Green refinery support strange: NDP MP

The federal representative for the riding where media mogul David Black is seeking to build an export oil refinery is surprised a provincial Green Party MLA is supportive of the idea.

Skeena-Bulkley Valley NDP MP Nathan Cullen said the decision by Green Party MLA Andrew Weaver to call the refinery plan the best compromise solution to balance the environment and industry is strange.

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"I'll admit I'm a bit surprised," Cullen said. "No one gives this Black proposal any credibility. The whole notion behind it that you would build this $7 billion pipeline and 20-something billion dollar facility at the end of the pipeline before shipping it off to China, it goes against the whole rationale for the pipeline in the first place - which is to rip and ship raw bitumen to China."

Cullen said the goal of those seeking to open Canadian energy markets to Asia is to send raw bitumen to offshore refineries, not processed gasoline, diesel or other products.

"Why industry would do the opposite makes no sense to me nor anyone in the industry," he said. "For the Green Party to jump behind this thing seems strange."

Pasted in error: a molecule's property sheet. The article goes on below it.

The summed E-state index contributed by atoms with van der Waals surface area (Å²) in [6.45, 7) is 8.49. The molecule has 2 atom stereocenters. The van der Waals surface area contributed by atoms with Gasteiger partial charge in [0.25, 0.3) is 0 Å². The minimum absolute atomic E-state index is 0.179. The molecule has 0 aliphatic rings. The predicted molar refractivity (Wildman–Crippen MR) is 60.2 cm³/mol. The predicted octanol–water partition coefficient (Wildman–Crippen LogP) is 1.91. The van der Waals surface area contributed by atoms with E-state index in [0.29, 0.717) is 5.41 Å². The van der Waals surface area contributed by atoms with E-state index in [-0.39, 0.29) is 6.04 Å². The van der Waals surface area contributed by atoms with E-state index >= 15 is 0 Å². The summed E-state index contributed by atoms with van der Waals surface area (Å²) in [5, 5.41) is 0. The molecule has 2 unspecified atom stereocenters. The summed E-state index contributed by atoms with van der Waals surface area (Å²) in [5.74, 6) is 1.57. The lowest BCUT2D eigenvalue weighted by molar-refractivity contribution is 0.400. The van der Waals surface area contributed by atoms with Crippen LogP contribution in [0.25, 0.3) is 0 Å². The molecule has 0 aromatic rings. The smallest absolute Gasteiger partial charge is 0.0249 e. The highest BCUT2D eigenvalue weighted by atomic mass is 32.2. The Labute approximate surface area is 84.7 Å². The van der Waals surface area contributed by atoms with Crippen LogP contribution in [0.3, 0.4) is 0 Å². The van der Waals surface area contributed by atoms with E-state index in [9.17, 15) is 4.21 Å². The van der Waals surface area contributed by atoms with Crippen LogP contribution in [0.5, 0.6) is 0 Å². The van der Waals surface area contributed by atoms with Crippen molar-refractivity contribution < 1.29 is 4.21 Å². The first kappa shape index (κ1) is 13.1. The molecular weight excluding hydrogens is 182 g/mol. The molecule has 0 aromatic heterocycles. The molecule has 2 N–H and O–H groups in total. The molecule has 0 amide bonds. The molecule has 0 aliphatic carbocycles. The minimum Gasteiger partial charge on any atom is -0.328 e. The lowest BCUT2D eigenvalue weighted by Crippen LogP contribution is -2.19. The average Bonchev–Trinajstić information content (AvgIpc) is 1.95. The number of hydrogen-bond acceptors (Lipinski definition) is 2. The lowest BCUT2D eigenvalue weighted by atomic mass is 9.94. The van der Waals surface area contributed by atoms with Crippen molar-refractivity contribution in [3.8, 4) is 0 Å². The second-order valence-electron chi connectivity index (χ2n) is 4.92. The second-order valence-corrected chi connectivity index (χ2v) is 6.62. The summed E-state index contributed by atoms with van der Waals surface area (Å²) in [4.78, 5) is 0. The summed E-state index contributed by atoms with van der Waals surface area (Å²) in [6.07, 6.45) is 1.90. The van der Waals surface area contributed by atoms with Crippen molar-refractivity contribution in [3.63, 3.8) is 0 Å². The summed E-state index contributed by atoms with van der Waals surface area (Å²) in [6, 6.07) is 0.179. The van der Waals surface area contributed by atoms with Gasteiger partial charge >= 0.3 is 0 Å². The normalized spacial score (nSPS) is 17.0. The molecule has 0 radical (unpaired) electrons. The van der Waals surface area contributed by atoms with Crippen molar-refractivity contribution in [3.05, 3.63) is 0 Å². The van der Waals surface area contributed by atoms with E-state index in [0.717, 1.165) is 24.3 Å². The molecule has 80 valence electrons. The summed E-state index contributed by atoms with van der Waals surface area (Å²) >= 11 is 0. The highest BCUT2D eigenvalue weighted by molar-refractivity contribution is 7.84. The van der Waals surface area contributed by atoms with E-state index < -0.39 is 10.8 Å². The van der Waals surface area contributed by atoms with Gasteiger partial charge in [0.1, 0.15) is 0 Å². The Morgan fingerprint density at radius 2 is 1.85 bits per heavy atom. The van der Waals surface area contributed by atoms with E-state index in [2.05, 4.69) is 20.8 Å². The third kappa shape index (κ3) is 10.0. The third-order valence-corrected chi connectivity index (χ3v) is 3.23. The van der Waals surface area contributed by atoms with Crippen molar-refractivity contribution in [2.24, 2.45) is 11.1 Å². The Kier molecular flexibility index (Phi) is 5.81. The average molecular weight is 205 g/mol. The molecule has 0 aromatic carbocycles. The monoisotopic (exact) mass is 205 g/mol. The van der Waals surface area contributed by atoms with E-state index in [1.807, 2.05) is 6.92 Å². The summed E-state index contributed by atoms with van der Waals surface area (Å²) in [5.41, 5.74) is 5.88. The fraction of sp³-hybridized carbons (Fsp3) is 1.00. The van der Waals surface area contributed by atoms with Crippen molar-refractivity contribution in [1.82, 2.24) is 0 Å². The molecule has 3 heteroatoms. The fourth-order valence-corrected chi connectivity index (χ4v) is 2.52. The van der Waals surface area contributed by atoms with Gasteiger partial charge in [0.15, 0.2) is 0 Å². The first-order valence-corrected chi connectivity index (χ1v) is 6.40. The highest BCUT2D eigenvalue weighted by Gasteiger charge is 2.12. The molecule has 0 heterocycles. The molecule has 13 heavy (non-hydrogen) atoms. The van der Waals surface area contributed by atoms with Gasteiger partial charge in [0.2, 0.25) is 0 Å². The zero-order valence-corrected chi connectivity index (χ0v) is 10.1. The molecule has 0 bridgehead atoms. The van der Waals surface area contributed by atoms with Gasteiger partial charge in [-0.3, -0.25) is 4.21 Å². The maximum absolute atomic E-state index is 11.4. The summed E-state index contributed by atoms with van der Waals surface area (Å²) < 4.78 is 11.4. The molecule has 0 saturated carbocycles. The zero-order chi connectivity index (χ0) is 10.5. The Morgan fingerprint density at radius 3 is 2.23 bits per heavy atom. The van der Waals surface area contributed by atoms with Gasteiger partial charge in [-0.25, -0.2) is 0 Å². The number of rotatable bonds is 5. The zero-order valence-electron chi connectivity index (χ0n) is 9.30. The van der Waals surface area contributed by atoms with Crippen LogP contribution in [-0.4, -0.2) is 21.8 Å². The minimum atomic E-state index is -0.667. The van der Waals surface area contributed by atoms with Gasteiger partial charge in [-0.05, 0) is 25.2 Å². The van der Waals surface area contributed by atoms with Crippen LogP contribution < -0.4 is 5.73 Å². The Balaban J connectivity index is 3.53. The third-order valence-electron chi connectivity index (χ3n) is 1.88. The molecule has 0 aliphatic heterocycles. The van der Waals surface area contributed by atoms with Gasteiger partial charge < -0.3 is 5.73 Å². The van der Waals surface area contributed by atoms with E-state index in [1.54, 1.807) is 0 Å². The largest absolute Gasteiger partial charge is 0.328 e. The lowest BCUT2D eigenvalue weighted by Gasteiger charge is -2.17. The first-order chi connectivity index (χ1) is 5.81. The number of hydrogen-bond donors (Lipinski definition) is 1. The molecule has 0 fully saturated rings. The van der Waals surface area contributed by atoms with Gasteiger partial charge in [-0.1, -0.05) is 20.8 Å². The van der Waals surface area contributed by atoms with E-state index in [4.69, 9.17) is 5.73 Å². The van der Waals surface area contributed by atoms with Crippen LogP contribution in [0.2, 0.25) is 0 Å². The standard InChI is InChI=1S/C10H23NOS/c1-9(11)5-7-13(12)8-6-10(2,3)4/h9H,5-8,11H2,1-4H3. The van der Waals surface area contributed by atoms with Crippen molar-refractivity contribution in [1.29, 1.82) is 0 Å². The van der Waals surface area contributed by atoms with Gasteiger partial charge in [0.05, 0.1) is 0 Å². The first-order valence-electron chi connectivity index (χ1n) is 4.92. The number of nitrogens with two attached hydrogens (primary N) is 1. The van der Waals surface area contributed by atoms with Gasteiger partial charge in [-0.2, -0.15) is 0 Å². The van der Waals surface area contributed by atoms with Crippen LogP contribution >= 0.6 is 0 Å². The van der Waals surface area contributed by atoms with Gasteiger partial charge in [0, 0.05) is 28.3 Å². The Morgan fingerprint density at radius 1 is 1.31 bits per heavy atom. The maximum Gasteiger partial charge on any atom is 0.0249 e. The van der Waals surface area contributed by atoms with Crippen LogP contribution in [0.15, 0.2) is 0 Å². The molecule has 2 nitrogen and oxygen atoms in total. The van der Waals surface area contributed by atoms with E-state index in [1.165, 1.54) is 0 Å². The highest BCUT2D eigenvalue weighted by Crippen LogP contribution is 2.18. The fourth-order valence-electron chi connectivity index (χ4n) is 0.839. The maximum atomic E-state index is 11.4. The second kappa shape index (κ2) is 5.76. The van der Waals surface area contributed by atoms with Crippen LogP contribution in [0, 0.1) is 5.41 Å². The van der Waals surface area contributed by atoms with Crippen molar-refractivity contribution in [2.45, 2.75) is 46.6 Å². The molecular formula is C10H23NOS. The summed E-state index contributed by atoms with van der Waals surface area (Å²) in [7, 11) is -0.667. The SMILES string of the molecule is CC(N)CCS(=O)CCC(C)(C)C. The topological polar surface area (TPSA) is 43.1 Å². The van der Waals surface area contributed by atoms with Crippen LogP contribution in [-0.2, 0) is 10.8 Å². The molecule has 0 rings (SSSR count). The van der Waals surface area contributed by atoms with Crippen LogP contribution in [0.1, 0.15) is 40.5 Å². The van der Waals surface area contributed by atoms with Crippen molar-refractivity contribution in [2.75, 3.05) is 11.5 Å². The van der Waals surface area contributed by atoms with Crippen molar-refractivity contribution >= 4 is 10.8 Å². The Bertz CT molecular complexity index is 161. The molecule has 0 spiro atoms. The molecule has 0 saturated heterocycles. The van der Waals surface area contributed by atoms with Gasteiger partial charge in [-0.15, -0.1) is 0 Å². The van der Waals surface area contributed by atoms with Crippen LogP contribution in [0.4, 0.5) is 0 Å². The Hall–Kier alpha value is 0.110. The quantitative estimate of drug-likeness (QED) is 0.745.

Weaver's support for the idea of a northern B.C. refinery stems from the idea that Asian consumers are seeking new gasoline and diesel sources and that those products are safer to ship. He also said the processing jobs that come with the refinery can help B.C.'s economy.

"What we're doing now is exporting all these jobs to Asia," Weaver said. "And Asia actually needs gasoline, it doesn't need dilbit."

Weaver's preference would be to slow development and use more of the oilsands products domestically, while at the same time developing technologies that aren't aren't reliant on using fossil fuels to generate energy. In the meantime he said it's important to find the best balance between the environment and industrial development.

Cullen and Weaver are both in agreement when it comes to the fate of the proposed Northern Gateway pipeline. Neither support the plan to build dual diluted bitumen and condenstate pipelines from northern Alberta to Kitimat due to environmental concerns about the products proposed to be shipped through the pipes and exported on the tankers off the north coast.

For those that are shocked that a party with a green label would support a refinery, Weaver said it comes down to the most practical way to engage in the resource economy.

"They could be surprised or they can say Weaver, you're just being consistent with what you said in the election campaign, that you're looking for common sense solutions to real world problems and not playing politics and giving honest answers," he said.

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